Spotlight On: Subway Tile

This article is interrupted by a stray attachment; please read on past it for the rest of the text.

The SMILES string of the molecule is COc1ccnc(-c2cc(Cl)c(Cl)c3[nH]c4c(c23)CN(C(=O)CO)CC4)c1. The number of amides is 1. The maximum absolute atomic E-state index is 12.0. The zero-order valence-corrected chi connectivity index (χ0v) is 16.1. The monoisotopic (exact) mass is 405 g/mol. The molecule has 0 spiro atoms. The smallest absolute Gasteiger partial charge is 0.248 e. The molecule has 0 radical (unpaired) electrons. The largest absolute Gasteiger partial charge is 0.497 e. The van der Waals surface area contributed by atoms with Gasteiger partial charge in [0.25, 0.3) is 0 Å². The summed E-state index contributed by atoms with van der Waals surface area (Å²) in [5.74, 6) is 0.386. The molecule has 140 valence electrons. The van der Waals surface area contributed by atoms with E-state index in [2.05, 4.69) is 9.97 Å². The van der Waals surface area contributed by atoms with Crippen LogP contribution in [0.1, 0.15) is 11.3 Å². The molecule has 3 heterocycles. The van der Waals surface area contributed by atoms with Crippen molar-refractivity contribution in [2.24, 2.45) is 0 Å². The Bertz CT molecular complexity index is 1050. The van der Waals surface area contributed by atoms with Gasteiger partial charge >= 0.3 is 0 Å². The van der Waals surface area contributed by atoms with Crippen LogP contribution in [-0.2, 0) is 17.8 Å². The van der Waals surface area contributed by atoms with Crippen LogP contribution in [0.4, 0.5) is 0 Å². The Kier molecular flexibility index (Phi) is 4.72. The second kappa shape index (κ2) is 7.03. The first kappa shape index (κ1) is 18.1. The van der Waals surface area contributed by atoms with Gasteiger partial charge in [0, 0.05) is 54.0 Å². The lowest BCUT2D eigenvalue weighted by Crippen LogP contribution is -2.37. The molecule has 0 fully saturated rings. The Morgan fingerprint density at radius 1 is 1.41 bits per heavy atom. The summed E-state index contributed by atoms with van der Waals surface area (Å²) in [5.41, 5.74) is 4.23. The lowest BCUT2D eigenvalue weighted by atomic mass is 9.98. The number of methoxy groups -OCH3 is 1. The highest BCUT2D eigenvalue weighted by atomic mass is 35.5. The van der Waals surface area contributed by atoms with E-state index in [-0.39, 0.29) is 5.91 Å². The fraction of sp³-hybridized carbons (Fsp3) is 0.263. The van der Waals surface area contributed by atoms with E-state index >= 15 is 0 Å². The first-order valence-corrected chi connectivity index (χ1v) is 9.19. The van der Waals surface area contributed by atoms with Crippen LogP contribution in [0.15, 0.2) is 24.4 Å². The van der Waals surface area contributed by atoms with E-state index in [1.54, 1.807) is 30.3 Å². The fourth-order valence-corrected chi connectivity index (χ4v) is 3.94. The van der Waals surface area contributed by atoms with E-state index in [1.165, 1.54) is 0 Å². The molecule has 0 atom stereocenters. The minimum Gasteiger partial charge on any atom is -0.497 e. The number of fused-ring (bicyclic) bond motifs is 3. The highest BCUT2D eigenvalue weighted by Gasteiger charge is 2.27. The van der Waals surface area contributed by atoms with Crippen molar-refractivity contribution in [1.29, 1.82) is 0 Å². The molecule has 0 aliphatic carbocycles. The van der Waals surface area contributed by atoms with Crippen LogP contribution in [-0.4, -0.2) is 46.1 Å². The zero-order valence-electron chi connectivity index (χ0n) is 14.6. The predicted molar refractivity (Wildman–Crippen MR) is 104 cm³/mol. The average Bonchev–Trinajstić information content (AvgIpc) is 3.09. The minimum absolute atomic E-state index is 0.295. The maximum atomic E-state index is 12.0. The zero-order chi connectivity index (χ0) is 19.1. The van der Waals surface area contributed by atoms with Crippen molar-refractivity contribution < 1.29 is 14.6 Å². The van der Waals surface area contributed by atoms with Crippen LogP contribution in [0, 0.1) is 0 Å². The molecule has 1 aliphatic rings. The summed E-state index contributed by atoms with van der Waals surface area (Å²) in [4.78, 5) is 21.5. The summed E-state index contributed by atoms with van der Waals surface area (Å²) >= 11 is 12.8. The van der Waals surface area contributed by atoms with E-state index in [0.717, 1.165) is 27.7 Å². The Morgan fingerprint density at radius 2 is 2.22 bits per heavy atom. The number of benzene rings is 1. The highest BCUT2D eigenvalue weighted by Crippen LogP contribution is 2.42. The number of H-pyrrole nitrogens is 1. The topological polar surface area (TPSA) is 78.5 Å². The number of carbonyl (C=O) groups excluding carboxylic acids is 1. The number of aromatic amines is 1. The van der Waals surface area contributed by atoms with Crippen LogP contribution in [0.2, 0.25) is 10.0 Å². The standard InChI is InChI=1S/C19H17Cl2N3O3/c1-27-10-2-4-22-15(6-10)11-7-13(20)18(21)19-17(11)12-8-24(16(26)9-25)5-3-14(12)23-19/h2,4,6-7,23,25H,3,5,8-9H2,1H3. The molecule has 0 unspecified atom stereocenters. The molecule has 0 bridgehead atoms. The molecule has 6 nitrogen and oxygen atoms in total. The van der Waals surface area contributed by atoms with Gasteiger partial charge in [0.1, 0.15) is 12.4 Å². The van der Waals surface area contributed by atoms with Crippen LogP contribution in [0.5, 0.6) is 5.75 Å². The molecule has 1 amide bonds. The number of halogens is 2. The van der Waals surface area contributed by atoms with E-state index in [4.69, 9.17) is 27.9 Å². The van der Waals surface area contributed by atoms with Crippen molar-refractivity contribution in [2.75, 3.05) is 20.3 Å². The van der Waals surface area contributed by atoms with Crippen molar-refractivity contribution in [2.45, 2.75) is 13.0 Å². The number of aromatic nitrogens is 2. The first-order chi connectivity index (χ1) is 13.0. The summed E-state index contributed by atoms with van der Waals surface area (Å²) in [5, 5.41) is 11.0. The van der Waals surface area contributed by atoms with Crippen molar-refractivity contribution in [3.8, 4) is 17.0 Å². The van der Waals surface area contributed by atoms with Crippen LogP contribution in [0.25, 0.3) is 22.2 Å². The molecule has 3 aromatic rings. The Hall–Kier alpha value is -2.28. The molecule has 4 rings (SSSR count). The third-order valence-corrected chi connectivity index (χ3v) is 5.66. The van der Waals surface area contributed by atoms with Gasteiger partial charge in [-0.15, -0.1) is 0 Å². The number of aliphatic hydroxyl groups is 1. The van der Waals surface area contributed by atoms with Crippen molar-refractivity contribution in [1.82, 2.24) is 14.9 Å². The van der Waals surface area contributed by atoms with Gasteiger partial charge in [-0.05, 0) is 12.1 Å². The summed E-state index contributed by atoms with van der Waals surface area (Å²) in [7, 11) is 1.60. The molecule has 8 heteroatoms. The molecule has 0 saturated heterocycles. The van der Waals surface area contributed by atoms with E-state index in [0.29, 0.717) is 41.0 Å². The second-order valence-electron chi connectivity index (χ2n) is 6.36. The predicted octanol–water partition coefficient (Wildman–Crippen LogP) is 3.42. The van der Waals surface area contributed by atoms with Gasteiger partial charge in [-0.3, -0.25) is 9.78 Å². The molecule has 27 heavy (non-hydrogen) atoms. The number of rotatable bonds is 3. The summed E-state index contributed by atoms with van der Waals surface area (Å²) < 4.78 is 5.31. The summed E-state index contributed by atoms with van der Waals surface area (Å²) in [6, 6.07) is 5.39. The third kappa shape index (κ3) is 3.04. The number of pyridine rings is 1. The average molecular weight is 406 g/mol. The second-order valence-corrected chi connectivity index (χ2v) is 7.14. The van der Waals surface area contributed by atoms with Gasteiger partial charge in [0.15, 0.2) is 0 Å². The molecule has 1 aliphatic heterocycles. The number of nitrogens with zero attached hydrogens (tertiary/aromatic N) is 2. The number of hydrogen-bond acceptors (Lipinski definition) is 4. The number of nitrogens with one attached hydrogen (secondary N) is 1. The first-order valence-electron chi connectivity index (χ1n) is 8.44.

To stand up to the dirt and grime of a bustling, growing city, and to beautify the otherwise gloomy subway tunnels, architects George C. Heins and Christopher Grant LaFarge used a glossy white ceramic tile to protect and decorate the walls of the New York City Subway. By the time the subway system opened in 1904, Victorian concerns regarding hygiene and health had already popularized the use of tile in public buildings, private bathrooms, and kitchens. Not only was tile easy to clean, but Heins and LaFarge knew that it would be durable enough to use in the new subway tunnels. They worked with the Grueby Faience Company of Boston and the Rookwood Pottery Company of Cincinnati to create the tiles that still cover the tunnels today.